Seattle/ Crime & Emergencies
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Published on June 13, 2024
Aryan Gang Members Plead Guilty to Drug Trafficking and Firearms Charges in Tacoma CourtSource: Unsplash/ Tingey Injury Law Firm

In a recent development that underscores the ongoing battle against organized crime and drug distribution networks, two defendants connected to an Aryan prison gang have entered guilty pleas to charges related to drug trafficking and firearms offenses. According to an announcement made by U.S. Attorney Tessa M. Gorman, Ronald McComb and Gregory Beers made their pleas in the U.S. District Court in Tacoma. Both men were indicted in March 2023 as key operators within a substantial drug distribution organization.

As part of the plea agreement, 59-year-old McComb admitted to conspiracy to distribute controlled substances and also being a felon in possession of a firearm—a condition that he had infringed due to previous felony convictions. The drug charge alone carries a mandatory minimum sentence of ten years due to the large amounts of narcotics involved. Throughout the investigation, recorded phone calls revealed McComb's role in coordinating the distribution of methamphetamine and fentanyl pills, with operations extending as far as Alaska. Furthermore, a traffic stop in February 2022 led authorities to find large cache of heroin and a 9mm handgun in his possession. He was arrested on March 22, 2023, where they seized methamphetamine, heroin, firearms, and substantial sums of cash and gold bars from his residence, with the latter items to be forfeited as drug trafficking proceeds according to his plea agreement.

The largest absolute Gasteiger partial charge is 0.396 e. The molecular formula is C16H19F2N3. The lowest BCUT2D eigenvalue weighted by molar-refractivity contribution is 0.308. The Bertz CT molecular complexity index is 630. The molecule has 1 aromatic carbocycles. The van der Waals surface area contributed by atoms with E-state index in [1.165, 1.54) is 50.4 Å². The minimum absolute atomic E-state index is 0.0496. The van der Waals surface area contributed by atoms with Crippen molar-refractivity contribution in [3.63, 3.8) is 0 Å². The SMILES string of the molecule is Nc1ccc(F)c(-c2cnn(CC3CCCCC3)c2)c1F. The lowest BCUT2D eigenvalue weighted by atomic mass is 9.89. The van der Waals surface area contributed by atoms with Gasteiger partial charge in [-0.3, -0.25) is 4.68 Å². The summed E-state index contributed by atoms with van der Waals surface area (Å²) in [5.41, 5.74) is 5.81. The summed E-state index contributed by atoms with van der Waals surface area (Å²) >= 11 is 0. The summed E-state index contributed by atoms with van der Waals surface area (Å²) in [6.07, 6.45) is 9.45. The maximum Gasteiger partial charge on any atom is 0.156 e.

31-year-old Beers entered a guilty plea to charges of conspiracy to distribute controlled substances and possession of a firearm in furtherance of a drug trafficking crime. His plea agreement detailed not only his drug distribution dealings involving large quantities of fentanyl pills and methamphetamine, but also his communication with inmates and his possession of firearms and luxury items accrued from his illicit activities. When authorities attempted to apprehend Beers, he discarded a loaded pistol and attempted to flee. He was eventually arrested in an RV in Tacoma, armed and in possession of drugs, cash, and jewelry. Prosecutors and defense attorneys have jointly recommended sentences of 13 years for McComb and 12 and a half years for Beers, though Chief Judge Estudillo is not bound by these recommendations.

The guilty pleas are the result of an Organized Crime Drug Enforcement Task Force (OCDETF) investigation aimed to dismantle high-level criminal enterprises that threaten the United States. The collaborative effort included agencies such as the FBI, DEA, HSI, Tacoma Police Department, and other state and local law enforcement, revealing an interlinked approach to undermining sophisticated and entrenched drug trafficking operations. The case, prosecuted by Assistant United States Attorneys Zach Dillon and Max Shiner, is scheduled for sentencing in September 2024. This information was affirmed by the U.S. Attorney’s Office of the Western District of Washington.

Such cases shed light on the intricate and pervasive networks of crime that extend beyond prison walls, and the persistent efforts by law enforcement to bring these operations to justice. The guilty pleas represent not just a legal endpoint for the individuals involved, but a continuation in the tireless pursuit to safeguard communities against the multifaceted threats posed by drug distribution and organized crime.